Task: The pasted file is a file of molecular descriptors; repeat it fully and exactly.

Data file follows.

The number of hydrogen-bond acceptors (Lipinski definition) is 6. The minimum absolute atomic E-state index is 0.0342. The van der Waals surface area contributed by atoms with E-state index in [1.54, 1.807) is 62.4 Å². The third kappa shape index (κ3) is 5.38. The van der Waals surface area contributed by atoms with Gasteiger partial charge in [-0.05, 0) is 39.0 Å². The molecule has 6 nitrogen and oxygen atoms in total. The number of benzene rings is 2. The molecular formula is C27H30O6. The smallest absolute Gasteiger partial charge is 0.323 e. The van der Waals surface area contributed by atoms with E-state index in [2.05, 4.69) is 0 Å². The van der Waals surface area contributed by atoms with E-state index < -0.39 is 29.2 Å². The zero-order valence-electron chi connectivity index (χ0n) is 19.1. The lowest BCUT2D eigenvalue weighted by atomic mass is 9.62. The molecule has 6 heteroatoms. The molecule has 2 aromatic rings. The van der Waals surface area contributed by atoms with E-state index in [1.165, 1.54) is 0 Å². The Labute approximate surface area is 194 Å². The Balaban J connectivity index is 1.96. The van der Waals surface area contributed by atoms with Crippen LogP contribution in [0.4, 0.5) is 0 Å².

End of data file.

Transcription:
The number of hydrogen-bond acceptors (Lipinski definition) is 6. The minimum absolute atomic E-state index is 0.0342. The van der Waals surface area contributed by atoms with E-state index in [1.54, 1.807) is 62.4 Å². The third kappa shape index (κ3) is 5.38. The van der Waals surface area contributed by atoms with Gasteiger partial charge in [-0.05, 0) is 39.0 Å². The molecule has 6 nitrogen and oxygen atoms in total. The number of benzene rings is 2. The molecular formula is C27H30O6. The smallest absolute Gasteiger partial charge is 0.323 e. The van der Waals surface area contributed by atoms with E-state index in [2.05, 4.69) is 0 Å². The van der Waals surface area contributed by atoms with E-state index < -0.39 is 29.2 Å². The zero-order valence-electron chi connectivity index (χ0n) is 19.1. The lowest BCUT2D eigenvalue weighted by atomic mass is 9.62. The molecule has 6 heteroatoms. The molecule has 2 aromatic rings. The van der Waals surface area contributed by atoms with E-state index in [1.165, 1.54) is 0 Å². The Labute approximate surface area is 194 Å². The Balaban J connectivity index is 1.96. The van der Waals surface area contributed by atoms with Crippen LogP contribution in [0.4, 0.5) is 0 Å².